Forsaken by God! Who can understand it? Who can fathom the depths of suffering that gave rise to such a cry of anguish? Abandoned by God, Christ suffers the full brunt of hell. Though we cannot comprehend its horror, we know why He suffered so. The cause? Sin is serious business; it brings down God’s punishment upon it. And Christ willingly suffered it in our place.
How serious is sin? It separates man from God and plunges him into hell. Thank God it moved Him in love to send His Son to endure it for us. And in that love Christ triumphed over it.
We dare not regard it lightly. We daily abhor it, repent of it, and cling to the Savior to receive His gracious forgiveness. Then we serve Him in grateful love, remembering till our last hour that He was forsaken by God that we might never be.

V. Why do the righteous suffer?
When a bad man suffers, we tend to say, “He’s getting what he deserved.” But when a believer suffers, it does not seem right and fair to us. Why do the righteous suffer? Look at Christ.
Mocked, scourged, bloodied, nailed to a cross, hanging between heaven and earth. Through it all, His thoughts are not on Himself, but on those around Him. Now, for the first time on the cross, He expresses a need for Himself: “I thirst,” He cries. Such intense suffering, and all He wants is a drink. Why did He, the Righteous One, suffer so?
Many will say He suffered because of wicked men: a greedy disciple, self-righteous leaders, a paranoid Roman governor, and sadistic soldiers. True, he did suffer because of wicked men. Even the Bible says that. But that is not the whole answer. Why did He suffer? Not only because of wicked men, but for wicked men.

VI. Can I be sure of salvation?
Christ’s thirst had another purpose – to make us certain. When His thirst was eased by the drink He received, He was enabled to cry out with a loud voice for all to hear: “It is finished.”
This is a topsy-turvy world where fortunes and plans turn on a dime. It’s a world where it seems one can’t be certain of anything. Years ago we thought the war in Afghanistan would not last long, although our leaders warned us not to think that way. But with our smart bombs and superior military intelligence and strength, it seemed like it would be over in an instant. Americans were so sure. Still, it drags on. The other day I heard it is the longest war that the U.S.A. has been in, 18 years now. Can we be sure of anything?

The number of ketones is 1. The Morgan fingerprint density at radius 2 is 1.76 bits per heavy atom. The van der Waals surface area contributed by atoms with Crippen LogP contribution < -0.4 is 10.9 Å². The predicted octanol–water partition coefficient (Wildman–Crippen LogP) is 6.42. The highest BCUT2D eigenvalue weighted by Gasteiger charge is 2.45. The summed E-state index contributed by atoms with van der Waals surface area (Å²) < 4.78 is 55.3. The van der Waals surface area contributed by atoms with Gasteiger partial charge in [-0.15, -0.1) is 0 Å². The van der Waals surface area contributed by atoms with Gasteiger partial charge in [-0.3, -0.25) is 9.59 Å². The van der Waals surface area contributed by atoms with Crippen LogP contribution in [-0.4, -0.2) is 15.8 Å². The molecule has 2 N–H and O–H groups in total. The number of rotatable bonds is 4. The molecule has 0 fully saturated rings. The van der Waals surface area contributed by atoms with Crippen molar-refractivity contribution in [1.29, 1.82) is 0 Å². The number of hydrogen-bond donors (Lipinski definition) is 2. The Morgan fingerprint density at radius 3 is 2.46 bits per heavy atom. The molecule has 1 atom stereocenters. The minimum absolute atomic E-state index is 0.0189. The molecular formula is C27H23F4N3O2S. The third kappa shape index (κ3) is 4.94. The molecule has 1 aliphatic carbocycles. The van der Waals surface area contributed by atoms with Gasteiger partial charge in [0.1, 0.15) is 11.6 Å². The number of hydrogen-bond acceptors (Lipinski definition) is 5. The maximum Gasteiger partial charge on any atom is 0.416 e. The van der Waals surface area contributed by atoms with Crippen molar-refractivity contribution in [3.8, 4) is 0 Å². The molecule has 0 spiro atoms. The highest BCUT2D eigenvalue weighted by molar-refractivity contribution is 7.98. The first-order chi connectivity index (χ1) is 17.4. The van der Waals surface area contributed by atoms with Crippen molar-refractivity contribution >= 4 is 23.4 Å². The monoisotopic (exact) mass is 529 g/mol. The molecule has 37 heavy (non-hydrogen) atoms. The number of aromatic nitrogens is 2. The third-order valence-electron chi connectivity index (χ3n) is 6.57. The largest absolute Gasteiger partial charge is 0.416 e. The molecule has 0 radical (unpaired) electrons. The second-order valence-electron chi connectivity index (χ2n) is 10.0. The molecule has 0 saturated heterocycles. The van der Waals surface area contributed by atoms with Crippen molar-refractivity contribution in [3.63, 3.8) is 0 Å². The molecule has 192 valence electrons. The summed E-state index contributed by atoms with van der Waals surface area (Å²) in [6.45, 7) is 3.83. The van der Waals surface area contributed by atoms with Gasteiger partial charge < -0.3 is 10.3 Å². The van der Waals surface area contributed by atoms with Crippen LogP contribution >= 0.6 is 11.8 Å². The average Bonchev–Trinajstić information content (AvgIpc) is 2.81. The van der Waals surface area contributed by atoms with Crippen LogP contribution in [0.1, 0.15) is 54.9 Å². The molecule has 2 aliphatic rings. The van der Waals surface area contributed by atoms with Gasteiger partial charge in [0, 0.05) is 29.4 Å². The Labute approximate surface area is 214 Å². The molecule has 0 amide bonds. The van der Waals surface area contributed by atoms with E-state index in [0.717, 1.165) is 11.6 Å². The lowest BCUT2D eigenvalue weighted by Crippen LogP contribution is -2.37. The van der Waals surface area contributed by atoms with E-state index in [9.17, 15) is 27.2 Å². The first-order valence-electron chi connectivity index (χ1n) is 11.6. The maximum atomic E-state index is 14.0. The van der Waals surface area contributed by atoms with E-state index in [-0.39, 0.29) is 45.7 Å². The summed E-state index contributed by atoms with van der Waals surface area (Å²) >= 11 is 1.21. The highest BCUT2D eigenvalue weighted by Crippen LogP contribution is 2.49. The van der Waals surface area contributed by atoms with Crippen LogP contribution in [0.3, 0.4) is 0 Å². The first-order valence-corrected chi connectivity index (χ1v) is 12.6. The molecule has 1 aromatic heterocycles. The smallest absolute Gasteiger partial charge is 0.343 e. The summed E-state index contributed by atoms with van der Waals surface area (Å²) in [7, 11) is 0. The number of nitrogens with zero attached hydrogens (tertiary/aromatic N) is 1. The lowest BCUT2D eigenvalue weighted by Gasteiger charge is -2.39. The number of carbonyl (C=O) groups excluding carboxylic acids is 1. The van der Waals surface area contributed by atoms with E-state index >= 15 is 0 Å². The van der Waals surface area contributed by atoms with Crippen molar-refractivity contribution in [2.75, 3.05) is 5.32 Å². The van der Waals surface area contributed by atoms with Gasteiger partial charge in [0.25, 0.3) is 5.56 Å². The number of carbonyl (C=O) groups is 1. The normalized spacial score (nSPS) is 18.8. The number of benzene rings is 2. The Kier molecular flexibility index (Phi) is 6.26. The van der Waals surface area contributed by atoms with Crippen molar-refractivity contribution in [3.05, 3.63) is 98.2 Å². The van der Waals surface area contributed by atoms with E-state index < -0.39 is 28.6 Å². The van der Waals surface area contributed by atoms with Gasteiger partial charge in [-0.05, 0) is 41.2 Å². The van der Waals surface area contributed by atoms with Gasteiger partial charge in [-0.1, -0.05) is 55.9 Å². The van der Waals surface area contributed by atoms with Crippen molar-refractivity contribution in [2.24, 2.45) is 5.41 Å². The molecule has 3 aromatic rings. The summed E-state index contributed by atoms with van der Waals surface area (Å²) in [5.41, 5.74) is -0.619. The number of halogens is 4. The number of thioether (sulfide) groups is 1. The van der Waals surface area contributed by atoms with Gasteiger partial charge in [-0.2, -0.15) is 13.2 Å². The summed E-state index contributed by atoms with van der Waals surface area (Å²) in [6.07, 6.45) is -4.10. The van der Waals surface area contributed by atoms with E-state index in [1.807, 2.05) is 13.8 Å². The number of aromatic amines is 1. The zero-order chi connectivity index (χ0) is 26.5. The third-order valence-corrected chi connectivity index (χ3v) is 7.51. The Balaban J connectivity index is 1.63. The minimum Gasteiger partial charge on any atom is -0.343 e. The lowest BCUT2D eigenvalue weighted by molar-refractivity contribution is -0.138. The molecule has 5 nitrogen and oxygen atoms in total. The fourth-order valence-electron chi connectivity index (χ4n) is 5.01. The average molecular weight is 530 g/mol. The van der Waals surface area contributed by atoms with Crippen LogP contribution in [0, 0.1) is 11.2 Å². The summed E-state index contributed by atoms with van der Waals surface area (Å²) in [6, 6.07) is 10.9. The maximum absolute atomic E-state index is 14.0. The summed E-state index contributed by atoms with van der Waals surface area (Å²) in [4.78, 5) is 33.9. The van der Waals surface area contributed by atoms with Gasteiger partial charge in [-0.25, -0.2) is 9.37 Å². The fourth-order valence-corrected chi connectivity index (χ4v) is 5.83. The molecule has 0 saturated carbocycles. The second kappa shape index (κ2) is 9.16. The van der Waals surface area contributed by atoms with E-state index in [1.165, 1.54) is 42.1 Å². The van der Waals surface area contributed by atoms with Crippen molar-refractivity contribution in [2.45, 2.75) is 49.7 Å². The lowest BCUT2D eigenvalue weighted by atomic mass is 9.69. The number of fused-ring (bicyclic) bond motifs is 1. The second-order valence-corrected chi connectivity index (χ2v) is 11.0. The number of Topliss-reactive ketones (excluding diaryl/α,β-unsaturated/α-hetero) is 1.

Not in this world, but in heaven you can. Just stand before the cross and listen. Christ wishes to make you certain.
In response to His words of thirst, a soldier ran to fill a sponge with vinegar and wine, put it upon a stick, and lifted it to Christ’s mouth. The drink worked to clear His throat long enough and to give Him enough strength that was needed to cry: “It is finished.” It was as if He said, “My work for you, dear sinner, is complete. Redemption is finished. Mission accomplished. All is done.” But can I be sure of my salvation? Dear friend, Yes, Christ says so.
Man may deny its truth; he may doubt it, question it, ridicule it. But no man can ever change what is fact: “the blood of Jesus Christ, God’s Son, cleanses from all sin.” And “he that believes it and is baptized shall be saved.” Your attitude never affects that truth for it is divine truth. But, sadly, your attitude does affect you.
As far as God is concerned, it is done. He will not forsake you for God is faithful. Besides, He gives you this Sacrament tonight as a seal and pledge of His commitment to you. “Neither death nor life, nor angels, nor principalities, nor powers, nor things present, nor things to come, nor height, nor depth, nor any other thing shall be able to separate us from the love of God, which is in Christ Jesus our Lord.”
Can I be certain? Yes! Jesus has removed all doubt with one cry: “It is finished.”

VII. Can death be beautiful?
And so it shall be for those who believe for in such faith they share the blessed benefits of His salvation. To such He promised: “I am the Resurrection and the Life. He that believes in me, though he were dead, yet shall he live. And whosoever lives and believes in me shall never die.” Yes, death can be beautiful. But only in Jesus who has abolished its fears and brought life and immortality to light.
The Lord Jesus is my Savior; He is my Shepherd; in Him “I shall not want. When I walk through the valley of the shadow of death, I will fear no evil, for He is with me. His rod and staff, they comfort me. He is preparing a table before me, in the presence of my enemies. He anoints my head with oil and my cup runs over. Surely, goodness and mercy shall follow me all the days of my life, and I shall dwell in the house of the Lord forever.” In the Father’s house above a mansion is prepared – prepared for all who believe. And it is beautiful. (God, grant it to us in faith for Jesus’ sake.)
(service revised 4/18/2019)

(The Prayer for Good Friday:
Lord Jesus Christ, in humble awe, reverent silence, and solemn worship, we gather around your cross to remember your death. At the cross open our eyes to see the horror and misery that sin, death, and the devil have brought into the world and that you have taken upon yourself. But enlighten our hearts to see that with your death you destroyed death, with your sacrifice you reconciled us to God, and by Your blood you purchased us to belong to you forever.
Help us to believe that all is now done and we are your own. Fill us with joy and peace in our forgiveness. And help us rededicate our lives in thankful love to serve You and all You give us.
O Lamb of God who bore the sin of the world, hear our prayer for Your name’s sake. Amen.)

Pastor Edwin Lehmann

Preacher: Pastor Edwin Lehmann